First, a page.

"Nothing against the will of the people can ultimately triumph"

Fallibility was formerly thought to especially afflict the common people: the labouring classes. Now it is understood to afflict the higher cadres; the labouring classes are no longer to be thought of as fallible, if not individually then certainly as a class.

This change in the way people think certainly does track a change in the way society is. But is this the same kind of historicism as the example from the textbook of European philosophy? Perhaps what C.P. Fitzgerald has noticed shouldn't be counted as historicism at all. But why not? The only reason to exempt it is that it's overly correct: the periodisation of history (empire - interregnum - communism) is obvious, and part of the mechanism by which ideas are reproduced obviously exists (CP indoctrination, for one thing). The underlying process is exactly the same in Fitzgerald's book and the Chinese textbook. The real difference is in the style employed. And the distinction between between what Fitzgerald writes and what we normally think of as historicism - fairly free speculations about human existance - is also stylistic. Fitzgerald is not in the business of writing after dinner paradoxes - that's it, mainly.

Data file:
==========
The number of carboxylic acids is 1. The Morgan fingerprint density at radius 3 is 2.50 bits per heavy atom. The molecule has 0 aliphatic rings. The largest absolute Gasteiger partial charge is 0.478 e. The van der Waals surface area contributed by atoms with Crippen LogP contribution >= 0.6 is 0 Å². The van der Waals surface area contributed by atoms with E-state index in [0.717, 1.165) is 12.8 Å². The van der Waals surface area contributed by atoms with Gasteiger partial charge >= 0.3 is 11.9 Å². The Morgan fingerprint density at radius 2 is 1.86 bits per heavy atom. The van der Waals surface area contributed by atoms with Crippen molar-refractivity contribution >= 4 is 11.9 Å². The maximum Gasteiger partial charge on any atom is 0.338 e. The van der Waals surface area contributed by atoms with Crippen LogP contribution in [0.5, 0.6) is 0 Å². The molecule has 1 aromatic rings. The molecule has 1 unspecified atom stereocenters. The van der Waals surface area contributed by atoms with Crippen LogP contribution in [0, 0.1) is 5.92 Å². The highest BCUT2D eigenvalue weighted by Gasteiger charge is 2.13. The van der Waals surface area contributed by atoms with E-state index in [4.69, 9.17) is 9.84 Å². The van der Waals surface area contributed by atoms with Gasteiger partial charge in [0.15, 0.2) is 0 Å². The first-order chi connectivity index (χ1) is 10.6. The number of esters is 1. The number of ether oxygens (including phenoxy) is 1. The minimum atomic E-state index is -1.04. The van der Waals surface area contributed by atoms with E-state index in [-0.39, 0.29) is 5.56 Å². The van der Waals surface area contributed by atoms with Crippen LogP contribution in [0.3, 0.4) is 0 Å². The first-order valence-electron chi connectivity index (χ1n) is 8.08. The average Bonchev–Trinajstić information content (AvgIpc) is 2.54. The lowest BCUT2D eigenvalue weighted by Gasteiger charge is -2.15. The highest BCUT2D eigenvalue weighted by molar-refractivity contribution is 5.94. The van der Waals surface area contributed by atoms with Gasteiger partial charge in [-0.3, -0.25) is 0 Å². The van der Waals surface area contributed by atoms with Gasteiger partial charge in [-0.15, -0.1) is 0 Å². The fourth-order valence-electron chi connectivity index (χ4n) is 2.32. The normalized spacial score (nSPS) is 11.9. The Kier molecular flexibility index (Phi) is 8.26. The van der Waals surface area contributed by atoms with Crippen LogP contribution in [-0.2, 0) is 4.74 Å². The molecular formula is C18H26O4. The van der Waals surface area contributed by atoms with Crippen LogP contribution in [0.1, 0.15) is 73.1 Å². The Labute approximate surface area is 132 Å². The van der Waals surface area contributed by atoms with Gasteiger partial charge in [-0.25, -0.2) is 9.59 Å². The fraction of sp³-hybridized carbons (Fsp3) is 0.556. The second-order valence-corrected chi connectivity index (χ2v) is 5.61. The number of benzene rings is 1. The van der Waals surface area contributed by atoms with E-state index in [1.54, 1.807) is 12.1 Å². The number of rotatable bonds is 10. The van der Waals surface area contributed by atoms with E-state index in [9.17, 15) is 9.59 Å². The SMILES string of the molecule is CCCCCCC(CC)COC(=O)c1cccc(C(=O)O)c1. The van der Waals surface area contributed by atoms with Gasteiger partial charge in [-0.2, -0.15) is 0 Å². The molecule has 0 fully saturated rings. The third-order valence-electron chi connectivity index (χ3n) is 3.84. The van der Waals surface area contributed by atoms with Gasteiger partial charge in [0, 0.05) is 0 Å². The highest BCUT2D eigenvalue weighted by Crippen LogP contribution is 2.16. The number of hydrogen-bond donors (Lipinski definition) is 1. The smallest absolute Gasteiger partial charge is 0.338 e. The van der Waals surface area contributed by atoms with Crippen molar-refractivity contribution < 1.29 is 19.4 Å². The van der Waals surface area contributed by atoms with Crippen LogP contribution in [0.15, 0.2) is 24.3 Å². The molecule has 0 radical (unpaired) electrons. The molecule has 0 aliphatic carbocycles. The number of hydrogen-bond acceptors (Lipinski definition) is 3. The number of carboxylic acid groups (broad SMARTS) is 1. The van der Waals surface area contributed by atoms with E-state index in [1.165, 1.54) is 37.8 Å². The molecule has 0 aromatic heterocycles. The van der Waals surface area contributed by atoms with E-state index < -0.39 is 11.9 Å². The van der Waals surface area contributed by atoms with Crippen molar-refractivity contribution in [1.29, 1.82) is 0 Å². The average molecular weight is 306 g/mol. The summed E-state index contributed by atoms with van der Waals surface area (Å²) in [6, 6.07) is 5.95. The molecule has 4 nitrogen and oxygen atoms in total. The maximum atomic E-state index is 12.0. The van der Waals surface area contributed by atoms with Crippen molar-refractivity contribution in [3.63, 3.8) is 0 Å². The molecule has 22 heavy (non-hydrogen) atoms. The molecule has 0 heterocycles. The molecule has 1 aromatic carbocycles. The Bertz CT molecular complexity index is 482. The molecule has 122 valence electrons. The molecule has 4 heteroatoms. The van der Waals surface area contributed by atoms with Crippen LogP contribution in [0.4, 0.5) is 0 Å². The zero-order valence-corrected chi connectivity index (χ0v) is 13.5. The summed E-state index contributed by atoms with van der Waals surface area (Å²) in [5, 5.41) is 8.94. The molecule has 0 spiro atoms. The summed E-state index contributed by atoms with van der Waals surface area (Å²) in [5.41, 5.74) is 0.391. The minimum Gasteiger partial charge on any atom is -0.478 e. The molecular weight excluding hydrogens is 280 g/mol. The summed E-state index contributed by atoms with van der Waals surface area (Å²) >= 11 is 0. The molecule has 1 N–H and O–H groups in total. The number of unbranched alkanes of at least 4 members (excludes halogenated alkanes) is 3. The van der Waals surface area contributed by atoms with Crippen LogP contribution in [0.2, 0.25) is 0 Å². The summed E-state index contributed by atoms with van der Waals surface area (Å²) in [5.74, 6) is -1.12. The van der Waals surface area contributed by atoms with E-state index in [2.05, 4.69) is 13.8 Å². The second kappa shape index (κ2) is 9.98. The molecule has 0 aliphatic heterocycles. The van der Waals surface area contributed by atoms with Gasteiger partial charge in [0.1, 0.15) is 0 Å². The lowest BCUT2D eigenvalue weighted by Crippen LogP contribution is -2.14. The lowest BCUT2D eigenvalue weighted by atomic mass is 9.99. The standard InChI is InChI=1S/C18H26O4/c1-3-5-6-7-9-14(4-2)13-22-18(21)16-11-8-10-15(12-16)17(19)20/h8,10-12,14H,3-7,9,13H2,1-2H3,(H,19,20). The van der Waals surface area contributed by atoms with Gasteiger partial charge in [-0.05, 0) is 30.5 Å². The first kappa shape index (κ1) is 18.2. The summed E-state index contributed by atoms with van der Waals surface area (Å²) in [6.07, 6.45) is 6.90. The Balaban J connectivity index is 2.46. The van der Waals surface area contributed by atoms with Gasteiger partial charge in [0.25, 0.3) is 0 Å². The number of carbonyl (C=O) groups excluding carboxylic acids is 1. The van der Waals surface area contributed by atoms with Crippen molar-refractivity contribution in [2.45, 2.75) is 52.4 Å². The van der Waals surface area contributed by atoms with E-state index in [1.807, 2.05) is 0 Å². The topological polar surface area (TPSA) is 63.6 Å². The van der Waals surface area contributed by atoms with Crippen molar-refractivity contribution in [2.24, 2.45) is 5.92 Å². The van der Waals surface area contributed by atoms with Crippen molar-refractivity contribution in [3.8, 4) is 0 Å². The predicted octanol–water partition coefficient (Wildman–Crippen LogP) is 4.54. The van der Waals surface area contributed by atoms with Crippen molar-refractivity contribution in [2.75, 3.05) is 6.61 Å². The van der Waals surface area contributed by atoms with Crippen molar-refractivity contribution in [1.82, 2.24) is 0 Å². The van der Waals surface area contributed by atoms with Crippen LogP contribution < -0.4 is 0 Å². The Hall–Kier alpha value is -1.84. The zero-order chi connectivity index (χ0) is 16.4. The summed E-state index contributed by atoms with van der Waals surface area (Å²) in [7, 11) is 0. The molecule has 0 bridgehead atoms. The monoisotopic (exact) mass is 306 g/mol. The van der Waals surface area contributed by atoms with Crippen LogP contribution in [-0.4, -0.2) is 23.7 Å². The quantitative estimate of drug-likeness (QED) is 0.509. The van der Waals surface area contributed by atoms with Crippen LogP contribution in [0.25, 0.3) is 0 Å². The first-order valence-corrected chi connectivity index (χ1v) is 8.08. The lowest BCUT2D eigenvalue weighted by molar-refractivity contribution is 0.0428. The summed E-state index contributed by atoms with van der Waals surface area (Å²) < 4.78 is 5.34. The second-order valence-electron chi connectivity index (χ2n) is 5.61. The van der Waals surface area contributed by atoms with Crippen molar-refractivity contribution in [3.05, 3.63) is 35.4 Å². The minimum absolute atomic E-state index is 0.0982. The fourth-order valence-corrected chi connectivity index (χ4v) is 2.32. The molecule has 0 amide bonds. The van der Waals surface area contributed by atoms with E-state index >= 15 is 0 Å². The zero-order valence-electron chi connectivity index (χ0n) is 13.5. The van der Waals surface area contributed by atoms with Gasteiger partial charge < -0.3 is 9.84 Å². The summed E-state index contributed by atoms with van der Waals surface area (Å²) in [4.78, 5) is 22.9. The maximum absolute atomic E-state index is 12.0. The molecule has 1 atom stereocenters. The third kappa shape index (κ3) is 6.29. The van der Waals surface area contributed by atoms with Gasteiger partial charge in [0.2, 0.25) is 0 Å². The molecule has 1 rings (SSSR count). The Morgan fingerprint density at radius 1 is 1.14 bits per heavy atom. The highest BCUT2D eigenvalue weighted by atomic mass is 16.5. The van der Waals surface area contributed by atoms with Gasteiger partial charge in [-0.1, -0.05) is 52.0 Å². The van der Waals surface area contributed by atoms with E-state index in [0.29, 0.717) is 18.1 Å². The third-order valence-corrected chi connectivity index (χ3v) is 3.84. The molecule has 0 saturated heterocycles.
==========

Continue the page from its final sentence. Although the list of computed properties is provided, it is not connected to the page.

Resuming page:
It is a matter of judgement, a weighing up of efficacy against accuracy, as to how far it is prudent to advance with speculative historicism. Onto thinner ice: it's noticeable that the new paradigm in Chinese political thought shows a marked similarity to European liberalism, with the minor variation of the market standing in for the people in liberal thought. The change in both cases tracks that slippery category, the advent of modernity (China had a modern bureaucracy for two thousand years but not a political structure subserviant to commodity production). It could be argued that with the advent of the commodity system (principally in the domain of the intellectual class), one no longer reasons by ordinary induction from human nature to social institutions but by a special kind of induction from social institutions to human nature. This, inevitably, is speculation.

Thursday, November 20, 2008

introduction to historicism